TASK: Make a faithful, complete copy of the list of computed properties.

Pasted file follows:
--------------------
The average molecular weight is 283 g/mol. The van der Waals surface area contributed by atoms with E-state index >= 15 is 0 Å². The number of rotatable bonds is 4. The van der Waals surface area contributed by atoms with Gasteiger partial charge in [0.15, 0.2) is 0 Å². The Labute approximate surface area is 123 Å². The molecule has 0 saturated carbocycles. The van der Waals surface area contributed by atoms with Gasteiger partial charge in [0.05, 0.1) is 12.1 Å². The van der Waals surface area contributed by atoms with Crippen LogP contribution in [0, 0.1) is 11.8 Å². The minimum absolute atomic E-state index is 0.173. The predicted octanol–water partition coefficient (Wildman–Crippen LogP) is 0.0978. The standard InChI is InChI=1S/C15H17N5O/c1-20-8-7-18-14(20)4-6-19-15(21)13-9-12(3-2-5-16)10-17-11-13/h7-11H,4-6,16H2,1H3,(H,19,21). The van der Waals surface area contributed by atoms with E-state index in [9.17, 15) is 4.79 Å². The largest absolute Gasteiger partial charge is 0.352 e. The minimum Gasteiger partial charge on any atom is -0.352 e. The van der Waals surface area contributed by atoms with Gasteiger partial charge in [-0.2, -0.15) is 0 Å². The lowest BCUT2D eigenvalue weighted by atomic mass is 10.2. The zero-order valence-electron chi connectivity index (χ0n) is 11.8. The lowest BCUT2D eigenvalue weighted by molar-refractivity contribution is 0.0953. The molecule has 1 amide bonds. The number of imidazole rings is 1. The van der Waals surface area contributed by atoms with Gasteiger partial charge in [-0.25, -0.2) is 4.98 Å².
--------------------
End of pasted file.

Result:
The average molecular weight is 283 g/mol. The van der Waals surface area contributed by atoms with E-state index >= 15 is 0 Å². The number of rotatable bonds is 4. The van der Waals surface area contributed by atoms with Gasteiger partial charge in [0.15, 0.2) is 0 Å². The Labute approximate surface area is 123 Å². The molecule has 0 saturated carbocycles. The van der Waals surface area contributed by atoms with Gasteiger partial charge in [0.05, 0.1) is 12.1 Å². The van der Waals surface area contributed by atoms with Crippen LogP contribution in [0, 0.1) is 11.8 Å². The minimum absolute atomic E-state index is 0.173. The predicted octanol–water partition coefficient (Wildman–Crippen LogP) is 0.0978. The standard InChI is InChI=1S/C15H17N5O/c1-20-8-7-18-14(20)4-6-19-15(21)13-9-12(3-2-5-16)10-17-11-13/h7-11H,4-6,16H2,1H3,(H,19,21). The van der Waals surface area contributed by atoms with E-state index in [9.17, 15) is 4.79 Å². The largest absolute Gasteiger partial charge is 0.352 e. The minimum Gasteiger partial charge on any atom is -0.352 e. The van der Waals surface area contributed by atoms with Gasteiger partial charge in [-0.2, -0.15) is 0 Å². The lowest BCUT2D eigenvalue weighted by atomic mass is 10.2. The zero-order valence-electron chi connectivity index (χ0n) is 11.8. The lowest BCUT2D eigenvalue weighted by molar-refractivity contribution is 0.0953. The molecule has 1 amide bonds. The number of imidazole rings is 1. The van der Waals surface area contributed by atoms with Gasteiger partial charge in [-0.25, -0.2) is 4.98 Å².